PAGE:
349 F.3d 1224 (9th Cir. 2003), 02-35116, Murphy v. Schneider National, Inc.
|Citation:||349 F.3d 1224|
|Party Name:||Murphy v. Schneider National, Inc.|
|Case Date:||November 21, 2003|
|Court:||United States Courts of Appeals, Court of Appeals for the Ninth Circuit|
Argued and Submitted Sept. 9, 2003.
[Copyrighted Material Omitted]
Montgomery W. Cobb, Cobb & Bossé, LLP, Portland, OR, for the plaintiff-appellant.
Wade R. Keenon, The Gilroy Law Firm, P.C., Portland, OR, for defendant-appellee Schneider.
James N. Westwood, Leta E. Gorman, Stoel Rives LLP, Portland, OR, for defendant-appellee Trane.
Appeal from the United States District Court for the District of Oregon; Ancer L. Haggerty, District Judge, Presiding. D.C. No. CV-01-00028-HA.
Before: ALDISERT, [*]HALL, and GOULD, Circuit Judges.
GOULD, Circuit Judge:
Plaintiff Charles E. Murphy was injured on premises owned by Defendant Trane Company ("Trane") while Murphy was working as a long haul trucker for Defendant Schneider National, Inc. ("Schneider"). Murphy filed a personal injury action against Schneider and Trane in the United States District Court for the District of Oregon, based on diversity of citizenship. Schneider filed a motion to dismiss the action for improper venue, asserting that venue was proper only in Wisconsin state court because of the forum selection clause in Murphy's employment contract with Schneider. Trane also filed a motion, asserting that Murphy's claims against Trane should be dismissed based on forum non conveniens if the district court enforced the forum selection clause between Murphy and Schneider. The district court enforced the forum selection clause and granted Trane's motion to dismiss based on forum non conveniens. Murphy appeals the dismissal of his action against Schneider and Trane. We have jurisdiction pursuant to 28 U.S.C. § 1291 and we vacate in part and remand.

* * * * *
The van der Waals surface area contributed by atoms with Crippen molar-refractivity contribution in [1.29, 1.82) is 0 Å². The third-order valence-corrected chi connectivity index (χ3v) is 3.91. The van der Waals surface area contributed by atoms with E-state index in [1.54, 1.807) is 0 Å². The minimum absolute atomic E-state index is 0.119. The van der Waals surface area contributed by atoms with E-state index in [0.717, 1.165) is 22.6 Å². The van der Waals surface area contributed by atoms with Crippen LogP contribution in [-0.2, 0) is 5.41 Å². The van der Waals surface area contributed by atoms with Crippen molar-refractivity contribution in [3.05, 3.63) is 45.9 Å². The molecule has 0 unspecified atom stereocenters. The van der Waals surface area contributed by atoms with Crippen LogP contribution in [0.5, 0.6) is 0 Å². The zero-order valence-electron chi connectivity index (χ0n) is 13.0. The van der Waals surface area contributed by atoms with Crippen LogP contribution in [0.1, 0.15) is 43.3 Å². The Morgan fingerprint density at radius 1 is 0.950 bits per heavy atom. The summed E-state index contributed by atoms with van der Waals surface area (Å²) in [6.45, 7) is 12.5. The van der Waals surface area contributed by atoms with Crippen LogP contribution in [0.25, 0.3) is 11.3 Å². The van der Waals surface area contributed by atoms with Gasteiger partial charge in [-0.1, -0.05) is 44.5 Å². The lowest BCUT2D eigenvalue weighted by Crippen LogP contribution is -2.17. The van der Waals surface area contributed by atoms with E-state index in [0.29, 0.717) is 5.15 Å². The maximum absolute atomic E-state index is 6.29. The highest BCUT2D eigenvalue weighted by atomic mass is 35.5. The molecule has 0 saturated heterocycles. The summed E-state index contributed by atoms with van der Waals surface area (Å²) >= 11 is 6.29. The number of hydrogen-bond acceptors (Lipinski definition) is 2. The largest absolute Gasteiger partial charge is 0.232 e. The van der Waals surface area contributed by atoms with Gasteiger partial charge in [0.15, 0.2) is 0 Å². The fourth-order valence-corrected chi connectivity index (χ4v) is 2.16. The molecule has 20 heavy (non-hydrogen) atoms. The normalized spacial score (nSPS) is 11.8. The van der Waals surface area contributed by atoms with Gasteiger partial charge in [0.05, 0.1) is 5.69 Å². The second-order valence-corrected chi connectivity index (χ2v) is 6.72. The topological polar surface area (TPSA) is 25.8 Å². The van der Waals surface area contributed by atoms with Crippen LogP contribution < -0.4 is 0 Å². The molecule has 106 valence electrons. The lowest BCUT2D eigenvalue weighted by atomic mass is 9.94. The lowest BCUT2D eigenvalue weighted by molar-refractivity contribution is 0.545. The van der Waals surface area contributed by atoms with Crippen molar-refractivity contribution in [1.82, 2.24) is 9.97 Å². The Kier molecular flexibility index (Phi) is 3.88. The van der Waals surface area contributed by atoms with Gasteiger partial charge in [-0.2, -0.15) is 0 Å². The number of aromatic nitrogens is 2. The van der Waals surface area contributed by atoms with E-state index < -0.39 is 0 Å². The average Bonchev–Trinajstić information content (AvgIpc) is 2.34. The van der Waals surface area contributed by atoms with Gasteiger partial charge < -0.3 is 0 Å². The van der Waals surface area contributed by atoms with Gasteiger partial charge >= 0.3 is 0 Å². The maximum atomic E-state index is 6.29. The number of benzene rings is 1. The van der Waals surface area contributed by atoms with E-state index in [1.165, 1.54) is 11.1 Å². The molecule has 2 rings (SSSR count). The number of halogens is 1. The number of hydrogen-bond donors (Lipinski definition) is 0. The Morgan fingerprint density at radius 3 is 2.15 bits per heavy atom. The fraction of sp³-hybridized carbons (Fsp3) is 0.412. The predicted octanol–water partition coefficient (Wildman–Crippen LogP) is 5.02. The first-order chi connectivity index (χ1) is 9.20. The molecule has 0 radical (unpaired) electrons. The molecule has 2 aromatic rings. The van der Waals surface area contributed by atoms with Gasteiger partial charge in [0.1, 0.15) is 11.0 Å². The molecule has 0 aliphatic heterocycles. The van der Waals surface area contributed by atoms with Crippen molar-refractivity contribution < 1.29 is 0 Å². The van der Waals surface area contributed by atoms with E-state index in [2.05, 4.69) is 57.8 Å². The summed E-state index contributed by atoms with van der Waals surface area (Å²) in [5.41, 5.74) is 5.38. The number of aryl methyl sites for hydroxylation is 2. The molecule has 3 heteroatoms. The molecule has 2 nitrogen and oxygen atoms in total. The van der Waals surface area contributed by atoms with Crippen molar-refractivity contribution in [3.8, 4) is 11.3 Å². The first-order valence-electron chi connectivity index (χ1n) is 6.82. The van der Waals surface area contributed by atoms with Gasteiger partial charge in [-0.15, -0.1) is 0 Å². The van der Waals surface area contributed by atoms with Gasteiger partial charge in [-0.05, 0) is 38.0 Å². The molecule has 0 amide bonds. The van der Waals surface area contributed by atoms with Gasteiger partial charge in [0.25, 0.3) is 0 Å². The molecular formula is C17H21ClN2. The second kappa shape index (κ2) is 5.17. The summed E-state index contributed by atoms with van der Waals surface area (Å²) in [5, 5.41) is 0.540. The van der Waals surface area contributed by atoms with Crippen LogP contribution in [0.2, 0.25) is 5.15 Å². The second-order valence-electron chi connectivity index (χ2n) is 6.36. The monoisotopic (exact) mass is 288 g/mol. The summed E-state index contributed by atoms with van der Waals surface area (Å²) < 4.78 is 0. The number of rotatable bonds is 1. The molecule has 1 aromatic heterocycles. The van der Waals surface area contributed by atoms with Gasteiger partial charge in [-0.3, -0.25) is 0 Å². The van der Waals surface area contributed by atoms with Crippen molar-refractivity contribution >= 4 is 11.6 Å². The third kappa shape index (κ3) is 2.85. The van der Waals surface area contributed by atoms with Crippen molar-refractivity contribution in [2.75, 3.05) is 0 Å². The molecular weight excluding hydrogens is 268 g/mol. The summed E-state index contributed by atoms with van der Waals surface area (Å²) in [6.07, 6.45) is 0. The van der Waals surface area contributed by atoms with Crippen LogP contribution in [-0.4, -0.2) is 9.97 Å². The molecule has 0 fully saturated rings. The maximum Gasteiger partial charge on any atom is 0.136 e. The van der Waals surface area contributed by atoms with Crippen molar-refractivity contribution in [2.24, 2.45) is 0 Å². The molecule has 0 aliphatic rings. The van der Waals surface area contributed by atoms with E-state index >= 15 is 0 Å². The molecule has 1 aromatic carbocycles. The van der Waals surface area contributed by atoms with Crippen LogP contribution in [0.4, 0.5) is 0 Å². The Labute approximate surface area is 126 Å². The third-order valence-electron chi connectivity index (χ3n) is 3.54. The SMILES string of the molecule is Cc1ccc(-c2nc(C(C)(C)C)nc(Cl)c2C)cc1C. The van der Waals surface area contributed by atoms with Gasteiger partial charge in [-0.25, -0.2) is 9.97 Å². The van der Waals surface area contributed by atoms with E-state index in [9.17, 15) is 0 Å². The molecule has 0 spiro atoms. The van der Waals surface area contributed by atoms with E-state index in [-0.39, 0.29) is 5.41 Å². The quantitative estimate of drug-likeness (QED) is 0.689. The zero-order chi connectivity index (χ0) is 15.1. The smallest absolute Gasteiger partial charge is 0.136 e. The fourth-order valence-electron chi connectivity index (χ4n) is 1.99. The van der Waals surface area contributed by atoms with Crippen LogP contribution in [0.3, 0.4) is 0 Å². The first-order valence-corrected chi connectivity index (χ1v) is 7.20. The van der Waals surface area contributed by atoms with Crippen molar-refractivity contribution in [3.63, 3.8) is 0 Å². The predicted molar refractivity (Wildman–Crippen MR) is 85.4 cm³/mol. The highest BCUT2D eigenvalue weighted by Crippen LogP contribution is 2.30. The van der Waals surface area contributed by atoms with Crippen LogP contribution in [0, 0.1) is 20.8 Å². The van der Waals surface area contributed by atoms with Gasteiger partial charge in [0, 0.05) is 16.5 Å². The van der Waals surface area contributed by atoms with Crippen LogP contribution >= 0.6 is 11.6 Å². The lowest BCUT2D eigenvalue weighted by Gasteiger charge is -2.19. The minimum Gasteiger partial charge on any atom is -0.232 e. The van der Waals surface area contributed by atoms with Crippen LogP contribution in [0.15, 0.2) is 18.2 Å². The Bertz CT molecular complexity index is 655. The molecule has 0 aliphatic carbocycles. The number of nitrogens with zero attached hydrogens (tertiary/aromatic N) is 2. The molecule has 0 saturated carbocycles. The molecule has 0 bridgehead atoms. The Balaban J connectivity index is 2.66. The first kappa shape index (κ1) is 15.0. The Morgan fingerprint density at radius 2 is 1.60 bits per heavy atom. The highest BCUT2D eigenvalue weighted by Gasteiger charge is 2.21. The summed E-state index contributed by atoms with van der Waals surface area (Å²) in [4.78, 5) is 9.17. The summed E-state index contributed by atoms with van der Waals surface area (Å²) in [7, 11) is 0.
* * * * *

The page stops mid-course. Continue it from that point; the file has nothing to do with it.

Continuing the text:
Murphy is a long haul truck operator and a resident of Oregon since 1995. In 1992 he began working for Schneider as a hauler. Murphy's employment with Schneider was pursuant to a 31 page employment contract that, in paragraph 35, contained the following forum selection clause:
Governing Law: Forum.
This agreement shall be governed by and construed in accordance with the laws of the State of Wisconsin and all suits with respect hereto shall be instituted exclusively in the Circuit Court of Brown County, Wisconsin. Independent Contractor consents to the exercise of jurisdiction by this court and the vesting of venue therein. INDEPENDENT CONTRACTOR WAIVES PERSONAL SERVICE OF ANY AND ALL PROCESS AND CONSENTS TO ALL SUCH SERVICE OF PROCESS IN THE MANNER AS PROVIDED IN PARAGRAPH 26, ABOVE.
Murphy has not been formally educated beyond the tenth grade. When Murphy first signed the employment contract with Schneider, two months after he began working for Schneider, he was told that the terms of the contract were not negotiable and that he was required to sign the contract if he wanted to work for Schneider. Each year Murphy signed a new contract with a similar forum selection clause.
On or about January 24, 2000, Murphy was injured while picking up a load of air conditioners for Schneider in Lexington, Kentucky, on the premises of Defendant Trane. Murphy sued Trane and Schneider in the United States District Court for the District of Oregon on May 9, 2001. Both the First Amended Complaint and Second Amended Complaint allege that Trane negligently breached its duty to maintain safe working conditions and that Schneider failed to maintain a policy of workers compensation insurance covering Murphy's injuries as required by Oregon's Employers Liability Act. Or.Rev.Stat. § 654.305 et seq. Trane denied liability,